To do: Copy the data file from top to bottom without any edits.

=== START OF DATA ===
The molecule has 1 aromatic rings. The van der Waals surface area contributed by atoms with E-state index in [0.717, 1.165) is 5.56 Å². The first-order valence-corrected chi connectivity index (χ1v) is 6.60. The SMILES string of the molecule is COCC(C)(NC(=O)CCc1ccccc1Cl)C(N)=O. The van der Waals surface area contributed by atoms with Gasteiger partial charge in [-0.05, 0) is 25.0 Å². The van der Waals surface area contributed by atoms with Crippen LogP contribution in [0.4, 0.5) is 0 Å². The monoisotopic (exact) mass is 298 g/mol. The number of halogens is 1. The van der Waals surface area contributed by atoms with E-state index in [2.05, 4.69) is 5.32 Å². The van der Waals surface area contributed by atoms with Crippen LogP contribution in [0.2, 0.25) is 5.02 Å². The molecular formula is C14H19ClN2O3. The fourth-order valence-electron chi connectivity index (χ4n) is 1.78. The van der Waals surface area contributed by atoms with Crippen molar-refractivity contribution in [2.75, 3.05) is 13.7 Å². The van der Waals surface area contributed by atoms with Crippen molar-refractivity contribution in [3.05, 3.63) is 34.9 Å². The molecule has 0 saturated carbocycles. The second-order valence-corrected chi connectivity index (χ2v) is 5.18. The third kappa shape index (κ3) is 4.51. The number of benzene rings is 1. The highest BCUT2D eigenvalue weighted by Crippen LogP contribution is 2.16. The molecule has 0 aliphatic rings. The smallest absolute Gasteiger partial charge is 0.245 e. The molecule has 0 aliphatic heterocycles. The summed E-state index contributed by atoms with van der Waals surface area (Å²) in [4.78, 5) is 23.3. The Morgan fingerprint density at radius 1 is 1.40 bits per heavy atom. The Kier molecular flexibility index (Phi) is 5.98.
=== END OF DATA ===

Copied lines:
The molecule has 1 aromatic rings. The van der Waals surface area contributed by atoms with E-state index in [0.717, 1.165) is 5.56 Å². The first-order valence-corrected chi connectivity index (χ1v) is 6.60. The SMILES string of the molecule is COCC(C)(NC(=O)CCc1ccccc1Cl)C(N)=O. The van der Waals surface area contributed by atoms with Gasteiger partial charge in [-0.05, 0) is 25.0 Å². The van der Waals surface area contributed by atoms with Crippen LogP contribution in [0.4, 0.5) is 0 Å². The monoisotopic (exact) mass is 298 g/mol. The number of halogens is 1. The van der Waals surface area contributed by atoms with E-state index in [2.05, 4.69) is 5.32 Å². The van der Waals surface area contributed by atoms with Crippen LogP contribution in [0.2, 0.25) is 5.02 Å². The molecular formula is C14H19ClN2O3. The fourth-order valence-electron chi connectivity index (χ4n) is 1.78. The van der Waals surface area contributed by atoms with Crippen molar-refractivity contribution in [2.75, 3.05) is 13.7 Å². The van der Waals surface area contributed by atoms with Crippen molar-refractivity contribution in [3.05, 3.63) is 34.9 Å². The molecule has 0 saturated carbocycles. The second-order valence-corrected chi connectivity index (χ2v) is 5.18. The third kappa shape index (κ3) is 4.51. The number of benzene rings is 1. The highest BCUT2D eigenvalue weighted by Crippen LogP contribution is 2.16. The molecule has 0 aliphatic rings. The smallest absolute Gasteiger partial charge is 0.245 e. The molecule has 0 aliphatic heterocycles. The summed E-state index contributed by atoms with van der Waals surface area (Å²) in [4.78, 5) is 23.3. The Morgan fingerprint density at radius 1 is 1.40 bits per heavy atom. The Kier molecular flexibility index (Phi) is 5.98.